ii) Sorrow borne in a worldly way, on the other hand, does not lead to repentance but has the deadly effect of producing resentment or bitterness.

iii) What makes suffering remedial is not the actual experience of it but the reaction to it; a "godly" or positive reaction brings blessing; a "worldly" or negative reaction causes harm.

v. 11.

d) An example of the beneficial outcome of "godly sorrow" was the positive response of the Corinthians to Paul's letter that had for a time pained them.

i) It might have compounded trouble at Corinth and caused widespread resentment against Paul had it not been received in a spirit of humility and with a willingness to follow God's will.

ii) As it was, it produced in them:

(1) Earnestness -- seriousness of purpose.

(2) Eagerness -- to clear themselves from blame.

(3) Indignation -- at the scandalous action of the person who denigrated Paul.

(4) Alarm -- over their behavior and its effects.

(5) Affection -- for Paul or longing to see him in person.

(6) Concern -- lest he should visit them "rod in hand" (1 Cor. 4:21; cf. 2 Cor. 7:15; 13:2).

(7) Readiness to see justice done -- by the punishment of the offender (cf. 2:6.).

iii) The Corinthians had put themselves in the right.

vv. 12-13a.

e) Paul's principal aim in writing the "severe letter" was that the Corinthians should come to recognize "before God" how devoted to their spiritual father they really were (cf. 2:9). Such recognition "before God" or "in the sight of God" would ensure future loyalty to Paul. Since this aim was achieved and God prevented the letter from making the Corinthians resentful, Paul was encouraged.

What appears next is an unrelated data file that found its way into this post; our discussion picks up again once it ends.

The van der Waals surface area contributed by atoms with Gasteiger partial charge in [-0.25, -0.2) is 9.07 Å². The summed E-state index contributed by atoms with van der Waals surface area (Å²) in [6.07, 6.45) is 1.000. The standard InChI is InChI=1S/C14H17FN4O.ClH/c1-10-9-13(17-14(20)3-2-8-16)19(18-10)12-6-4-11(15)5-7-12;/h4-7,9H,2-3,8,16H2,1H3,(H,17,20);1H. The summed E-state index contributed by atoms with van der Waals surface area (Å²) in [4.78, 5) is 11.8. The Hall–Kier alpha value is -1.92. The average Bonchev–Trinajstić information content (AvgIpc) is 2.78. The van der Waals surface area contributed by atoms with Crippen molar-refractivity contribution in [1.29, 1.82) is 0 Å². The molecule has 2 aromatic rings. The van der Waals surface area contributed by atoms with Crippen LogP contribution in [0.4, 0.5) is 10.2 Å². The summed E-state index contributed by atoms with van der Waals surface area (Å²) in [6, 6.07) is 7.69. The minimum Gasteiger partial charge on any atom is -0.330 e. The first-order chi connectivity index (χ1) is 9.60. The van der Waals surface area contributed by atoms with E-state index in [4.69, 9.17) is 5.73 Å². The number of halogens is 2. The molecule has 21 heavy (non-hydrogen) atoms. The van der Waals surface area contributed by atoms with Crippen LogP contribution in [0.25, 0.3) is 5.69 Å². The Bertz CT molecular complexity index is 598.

f) As it is stated, this Corinthian recognition was the sole purpose of the letter. However, what is expressed as a stark contrast ("not this, nor this, but that") is actually simply a comparison ("not so much this or this as that").

g) Subsidiary objectives for the letter, then, were twofold:

i) The punishment of the guilty party (the one who did the wrong);

(1) Not certain who he was, assuming he was not the man guilty of incest. 1 Cor. 5:1ff.

ii) The vindication of the injured party.

(1) If 1 Cor. 5 and 2 Cor. 2 are related, the father of the guilty party would be the injured party.

(2) Most likely it was Paul himself.

The relief of Titus. 7:13b-16.

13b And in our comfort we joyed the more exceedingly for the joy of Titus, because his spirit hath been refreshed by you all.

14 For if in anything I have gloried to him on your behalf, I was not put to shame; but as we spake all things to you in truth, so our glorying also which I made before Titus was found to be truth.

15 And his affection is more abundantly toward you, while he remembereth the obedience of you all, how with fear and trembling ye received him.

16 I rejoice that in everything I am of good courage concerning you.

Vv. 13b-14.

1) Through the "godly sorrow" of the Corinthians, Titus was as relieved and encouraged as Paul (v.13a).

a) Apparently Titus had had little or no occasion before his visit to Corinth as bearer of the "severe letter" to form an independent judgment about the Corinthians; so he was dependent on Paul's glowing recommendation.

b) This would suggest that this visit, on which he also began to organize the collection (8:6a), was his first.

i) But it is not impossible that he had already paid a very brief visit shortly after 1 Corinthians was received at Corinth to initiate the collection by carrying out the directions of 1 Corinthians 16:2.

2) Whether it was his first or second visit, he seems to have ventured on it with some trepidation that was possibly based on a previous encounter with the Corinthians.

a) But all the believers had "helped put his mind at ease" (v.13b).

i) However, the phrase (anapepautai to pneuma autou) may also mean "his spirit has been refreshed."

ii) Perhaps both refreshment and relief had come to Titus.

3) Paul's relief stemmed from the fact that his generous assurances to Titus about the Corinthians had not proved unfounded and therefore embarrassing (v.14).

4) On the contrary (alla), just as his own truthfulness had been vindicated at Corinth (cf. 1:18-20), so also his boasting about them had now proved fully justified.

Vv. 15-16.